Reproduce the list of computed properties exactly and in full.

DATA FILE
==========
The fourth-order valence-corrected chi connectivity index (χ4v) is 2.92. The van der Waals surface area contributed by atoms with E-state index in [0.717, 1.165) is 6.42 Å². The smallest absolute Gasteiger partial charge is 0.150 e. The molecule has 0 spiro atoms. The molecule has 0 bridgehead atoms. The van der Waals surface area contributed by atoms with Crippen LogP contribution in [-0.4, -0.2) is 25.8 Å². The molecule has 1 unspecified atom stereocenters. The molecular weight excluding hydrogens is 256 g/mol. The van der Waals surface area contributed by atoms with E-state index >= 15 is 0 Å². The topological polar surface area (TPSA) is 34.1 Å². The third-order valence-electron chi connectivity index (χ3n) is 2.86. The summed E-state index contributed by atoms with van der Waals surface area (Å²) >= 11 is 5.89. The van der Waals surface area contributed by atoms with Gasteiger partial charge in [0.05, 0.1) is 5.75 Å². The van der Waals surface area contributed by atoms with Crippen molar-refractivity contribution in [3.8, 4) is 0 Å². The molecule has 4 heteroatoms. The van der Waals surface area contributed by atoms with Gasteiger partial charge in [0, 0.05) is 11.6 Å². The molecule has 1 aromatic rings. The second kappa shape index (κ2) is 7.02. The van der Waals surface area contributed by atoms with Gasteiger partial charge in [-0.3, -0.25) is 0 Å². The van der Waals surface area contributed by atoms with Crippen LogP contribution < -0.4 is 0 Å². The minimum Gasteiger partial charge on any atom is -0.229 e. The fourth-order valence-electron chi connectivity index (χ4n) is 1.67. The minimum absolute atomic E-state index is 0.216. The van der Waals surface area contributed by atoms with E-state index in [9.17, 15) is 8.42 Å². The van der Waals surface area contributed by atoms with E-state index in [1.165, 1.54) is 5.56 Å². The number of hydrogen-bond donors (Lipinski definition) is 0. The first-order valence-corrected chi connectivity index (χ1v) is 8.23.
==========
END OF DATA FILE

The fourth-order valence-corrected chi connectivity index (χ4v) is 2.92. The van der Waals surface area contributed by atoms with E-state index in [0.717, 1.165) is 6.42 Å². The smallest absolute Gasteiger partial charge is 0.150 e. The molecule has 0 spiro atoms. The molecule has 0 bridgehead atoms. The van der Waals surface area contributed by atoms with Crippen LogP contribution in [-0.4, -0.2) is 25.8 Å². The molecule has 1 unspecified atom stereocenters. The molecular weight excluding hydrogens is 256 g/mol. The van der Waals surface area contributed by atoms with E-state index >= 15 is 0 Å². The topological polar surface area (TPSA) is 34.1 Å². The third-order valence-electron chi connectivity index (χ3n) is 2.86. The summed E-state index contributed by atoms with van der Waals surface area (Å²) >= 11 is 5.89. The van der Waals surface area contributed by atoms with Gasteiger partial charge in [0.05, 0.1) is 5.75 Å². The van der Waals surface area contributed by atoms with Crippen molar-refractivity contribution in [3.8, 4) is 0 Å². The molecule has 4 heteroatoms. The van der Waals surface area contributed by atoms with Gasteiger partial charge in [0, 0.05) is 11.6 Å². The molecule has 1 aromatic rings. The second kappa shape index (κ2) is 7.02. The van der Waals surface area contributed by atoms with Gasteiger partial charge in [-0.3, -0.25) is 0 Å². The van der Waals surface area contributed by atoms with Crippen LogP contribution < -0.4 is 0 Å². The minimum Gasteiger partial charge on any atom is -0.229 e. The fourth-order valence-electron chi connectivity index (χ4n) is 1.67. The minimum absolute atomic E-state index is 0.216. The van der Waals surface area contributed by atoms with E-state index in [9.17, 15) is 8.42 Å². The van der Waals surface area contributed by atoms with E-state index in [1.165, 1.54) is 5.56 Å². The number of hydrogen-bond donors (Lipinski definition) is 0. The first-order valence-corrected chi connectivity index (χ1v) is 8.23.